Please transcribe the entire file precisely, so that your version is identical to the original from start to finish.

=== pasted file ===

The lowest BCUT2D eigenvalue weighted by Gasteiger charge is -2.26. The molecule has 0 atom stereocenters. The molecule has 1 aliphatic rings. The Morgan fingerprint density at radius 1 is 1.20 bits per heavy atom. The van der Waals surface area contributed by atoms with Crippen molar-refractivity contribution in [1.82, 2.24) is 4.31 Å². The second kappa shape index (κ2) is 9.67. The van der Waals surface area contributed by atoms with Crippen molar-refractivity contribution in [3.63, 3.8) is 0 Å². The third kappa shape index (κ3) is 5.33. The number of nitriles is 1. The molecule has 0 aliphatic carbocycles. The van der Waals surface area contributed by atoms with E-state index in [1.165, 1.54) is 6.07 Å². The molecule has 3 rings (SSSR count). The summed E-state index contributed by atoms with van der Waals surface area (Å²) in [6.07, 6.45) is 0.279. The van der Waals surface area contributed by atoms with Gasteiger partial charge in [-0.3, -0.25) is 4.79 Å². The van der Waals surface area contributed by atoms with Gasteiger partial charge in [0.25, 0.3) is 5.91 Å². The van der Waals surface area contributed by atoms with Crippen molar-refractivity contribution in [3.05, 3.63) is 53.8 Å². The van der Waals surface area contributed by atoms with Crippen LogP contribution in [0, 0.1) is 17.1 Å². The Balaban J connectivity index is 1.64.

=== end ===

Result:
The lowest BCUT2D eigenvalue weighted by Gasteiger charge is -2.26. The molecule has 0 atom stereocenters. The molecule has 1 aliphatic rings. The Morgan fingerprint density at radius 1 is 1.20 bits per heavy atom. The van der Waals surface area contributed by atoms with Crippen molar-refractivity contribution in [1.82, 2.24) is 4.31 Å². The second kappa shape index (κ2) is 9.67. The van der Waals surface area contributed by atoms with Crippen molar-refractivity contribution in [3.63, 3.8) is 0 Å². The third kappa shape index (κ3) is 5.33. The number of nitriles is 1. The molecule has 0 aliphatic carbocycles. The van der Waals surface area contributed by atoms with E-state index in [1.165, 1.54) is 6.07 Å². The molecule has 3 rings (SSSR count). The summed E-state index contributed by atoms with van der Waals surface area (Å²) in [6.07, 6.45) is 0.279. The van der Waals surface area contributed by atoms with Gasteiger partial charge in [-0.3, -0.25) is 4.79 Å². The van der Waals surface area contributed by atoms with Gasteiger partial charge in [0.25, 0.3) is 5.91 Å². The van der Waals surface area contributed by atoms with Crippen molar-refractivity contribution in [3.05, 3.63) is 53.8 Å². The van der Waals surface area contributed by atoms with Crippen LogP contribution in [0, 0.1) is 17.1 Å². The Balaban J connectivity index is 1.64.